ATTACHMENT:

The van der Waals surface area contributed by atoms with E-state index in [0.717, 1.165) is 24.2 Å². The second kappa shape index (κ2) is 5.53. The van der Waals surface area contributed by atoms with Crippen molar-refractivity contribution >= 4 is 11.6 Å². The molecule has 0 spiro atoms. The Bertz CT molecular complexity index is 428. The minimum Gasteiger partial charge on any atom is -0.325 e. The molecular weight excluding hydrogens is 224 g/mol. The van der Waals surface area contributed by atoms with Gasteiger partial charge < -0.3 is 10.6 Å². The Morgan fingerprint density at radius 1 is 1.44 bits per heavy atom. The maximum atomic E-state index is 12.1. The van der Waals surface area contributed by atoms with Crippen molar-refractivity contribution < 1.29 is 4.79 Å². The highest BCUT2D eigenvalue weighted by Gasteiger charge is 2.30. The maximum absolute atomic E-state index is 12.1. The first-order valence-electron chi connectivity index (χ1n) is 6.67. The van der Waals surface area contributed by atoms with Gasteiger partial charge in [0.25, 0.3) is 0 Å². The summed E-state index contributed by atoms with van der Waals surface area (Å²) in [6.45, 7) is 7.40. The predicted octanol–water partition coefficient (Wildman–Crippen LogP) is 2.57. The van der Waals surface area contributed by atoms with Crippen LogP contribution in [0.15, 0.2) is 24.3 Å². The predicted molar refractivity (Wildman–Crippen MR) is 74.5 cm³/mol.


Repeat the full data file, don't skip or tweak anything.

The van der Waals surface area contributed by atoms with E-state index in [0.717, 1.165) is 24.2 Å². The second kappa shape index (κ2) is 5.53. The van der Waals surface area contributed by atoms with Crippen molar-refractivity contribution >= 4 is 11.6 Å². The molecule has 0 spiro atoms. The Bertz CT molecular complexity index is 428. The minimum Gasteiger partial charge on any atom is -0.325 e. The molecular weight excluding hydrogens is 224 g/mol. The van der Waals surface area contributed by atoms with Gasteiger partial charge < -0.3 is 10.6 Å². The Morgan fingerprint density at radius 1 is 1.44 bits per heavy atom. The maximum atomic E-state index is 12.1. The van der Waals surface area contributed by atoms with Crippen molar-refractivity contribution < 1.29 is 4.79 Å². The highest BCUT2D eigenvalue weighted by Gasteiger charge is 2.30. The maximum absolute atomic E-state index is 12.1. The first-order valence-electron chi connectivity index (χ1n) is 6.67. The van der Waals surface area contributed by atoms with Gasteiger partial charge in [0.25, 0.3) is 0 Å². The summed E-state index contributed by atoms with van der Waals surface area (Å²) in [6.45, 7) is 7.40. The predicted octanol–water partition coefficient (Wildman–Crippen LogP) is 2.57. The van der Waals surface area contributed by atoms with Crippen LogP contribution in [0.15, 0.2) is 24.3 Å². The predicted molar refractivity (Wildman–Crippen MR) is 74.5 cm³/mol.